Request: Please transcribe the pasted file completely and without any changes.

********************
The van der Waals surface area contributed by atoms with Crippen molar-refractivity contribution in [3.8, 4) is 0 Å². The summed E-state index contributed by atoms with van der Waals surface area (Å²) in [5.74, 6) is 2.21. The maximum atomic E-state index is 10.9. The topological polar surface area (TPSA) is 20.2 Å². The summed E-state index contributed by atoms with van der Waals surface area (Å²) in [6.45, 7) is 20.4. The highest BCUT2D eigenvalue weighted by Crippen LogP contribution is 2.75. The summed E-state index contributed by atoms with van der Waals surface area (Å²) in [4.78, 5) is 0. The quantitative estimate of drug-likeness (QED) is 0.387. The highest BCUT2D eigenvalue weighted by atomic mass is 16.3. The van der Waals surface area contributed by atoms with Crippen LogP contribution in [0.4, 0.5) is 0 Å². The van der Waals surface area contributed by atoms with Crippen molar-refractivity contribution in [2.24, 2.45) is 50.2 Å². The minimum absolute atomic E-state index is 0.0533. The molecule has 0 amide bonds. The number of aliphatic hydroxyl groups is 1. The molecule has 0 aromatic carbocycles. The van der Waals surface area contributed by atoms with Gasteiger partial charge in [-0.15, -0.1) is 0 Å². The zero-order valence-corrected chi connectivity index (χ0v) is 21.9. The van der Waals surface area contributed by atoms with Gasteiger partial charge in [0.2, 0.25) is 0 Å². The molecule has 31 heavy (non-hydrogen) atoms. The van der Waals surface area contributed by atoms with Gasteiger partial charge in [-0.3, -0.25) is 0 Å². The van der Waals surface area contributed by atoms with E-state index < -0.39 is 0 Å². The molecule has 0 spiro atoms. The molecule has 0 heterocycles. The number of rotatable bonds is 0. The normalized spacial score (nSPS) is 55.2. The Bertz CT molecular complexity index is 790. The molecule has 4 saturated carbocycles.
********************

The van der Waals surface area contributed by atoms with Crippen molar-refractivity contribution in [3.8, 4) is 0 Å². The summed E-state index contributed by atoms with van der Waals surface area (Å²) in [5.74, 6) is 2.21. The maximum atomic E-state index is 10.9. The topological polar surface area (TPSA) is 20.2 Å². The summed E-state index contributed by atoms with van der Waals surface area (Å²) in [6.45, 7) is 20.4. The highest BCUT2D eigenvalue weighted by Crippen LogP contribution is 2.75. The summed E-state index contributed by atoms with van der Waals surface area (Å²) in [4.78, 5) is 0. The quantitative estimate of drug-likeness (QED) is 0.387. The highest BCUT2D eigenvalue weighted by atomic mass is 16.3. The van der Waals surface area contributed by atoms with Crippen LogP contribution in [0.4, 0.5) is 0 Å². The van der Waals surface area contributed by atoms with Crippen molar-refractivity contribution in [2.24, 2.45) is 50.2 Å². The minimum absolute atomic E-state index is 0.0533. The molecule has 0 amide bonds. The number of aliphatic hydroxyl groups is 1. The molecule has 0 aromatic carbocycles. The van der Waals surface area contributed by atoms with Gasteiger partial charge in [-0.15, -0.1) is 0 Å². The zero-order valence-corrected chi connectivity index (χ0v) is 21.9. The van der Waals surface area contributed by atoms with Gasteiger partial charge in [0.2, 0.25) is 0 Å². The molecule has 31 heavy (non-hydrogen) atoms. The van der Waals surface area contributed by atoms with Gasteiger partial charge in [-0.3, -0.25) is 0 Å². The van der Waals surface area contributed by atoms with E-state index < -0.39 is 0 Å². The molecule has 0 spiro atoms. The molecule has 0 heterocycles. The number of rotatable bonds is 0. The normalized spacial score (nSPS) is 55.2. The Bertz CT molecular complexity index is 790. The molecule has 4 saturated carbocycles.